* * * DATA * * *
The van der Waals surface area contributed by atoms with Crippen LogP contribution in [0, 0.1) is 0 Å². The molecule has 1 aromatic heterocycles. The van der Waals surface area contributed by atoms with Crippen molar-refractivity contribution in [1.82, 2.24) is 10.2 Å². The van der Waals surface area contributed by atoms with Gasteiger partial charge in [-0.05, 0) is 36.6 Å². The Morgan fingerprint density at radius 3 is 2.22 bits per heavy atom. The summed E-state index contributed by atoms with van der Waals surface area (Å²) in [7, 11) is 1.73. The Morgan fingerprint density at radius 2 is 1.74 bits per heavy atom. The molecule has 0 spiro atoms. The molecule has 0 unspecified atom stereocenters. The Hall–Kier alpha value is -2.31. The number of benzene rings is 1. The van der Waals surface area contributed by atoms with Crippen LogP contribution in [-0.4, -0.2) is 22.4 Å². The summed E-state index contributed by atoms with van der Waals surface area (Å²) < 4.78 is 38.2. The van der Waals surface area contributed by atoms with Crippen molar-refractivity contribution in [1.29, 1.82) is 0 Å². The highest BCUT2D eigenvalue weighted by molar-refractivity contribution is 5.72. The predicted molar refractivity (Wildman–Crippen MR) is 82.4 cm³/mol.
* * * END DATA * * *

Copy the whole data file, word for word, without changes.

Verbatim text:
The van der Waals surface area contributed by atoms with Crippen LogP contribution in [0, 0.1) is 0 Å². The molecule has 1 aromatic heterocycles. The van der Waals surface area contributed by atoms with Crippen molar-refractivity contribution in [1.82, 2.24) is 10.2 Å². The van der Waals surface area contributed by atoms with Gasteiger partial charge in [-0.05, 0) is 36.6 Å². The Morgan fingerprint density at radius 3 is 2.22 bits per heavy atom. The summed E-state index contributed by atoms with van der Waals surface area (Å²) in [7, 11) is 1.73. The Morgan fingerprint density at radius 2 is 1.74 bits per heavy atom. The molecule has 0 spiro atoms. The molecule has 0 unspecified atom stereocenters. The Hall–Kier alpha value is -2.31. The number of benzene rings is 1. The van der Waals surface area contributed by atoms with Crippen LogP contribution in [-0.4, -0.2) is 22.4 Å². The summed E-state index contributed by atoms with van der Waals surface area (Å²) < 4.78 is 38.2. The van der Waals surface area contributed by atoms with Crippen molar-refractivity contribution in [1.29, 1.82) is 0 Å². The highest BCUT2D eigenvalue weighted by molar-refractivity contribution is 5.72. The predicted molar refractivity (Wildman–Crippen MR) is 82.4 cm³/mol.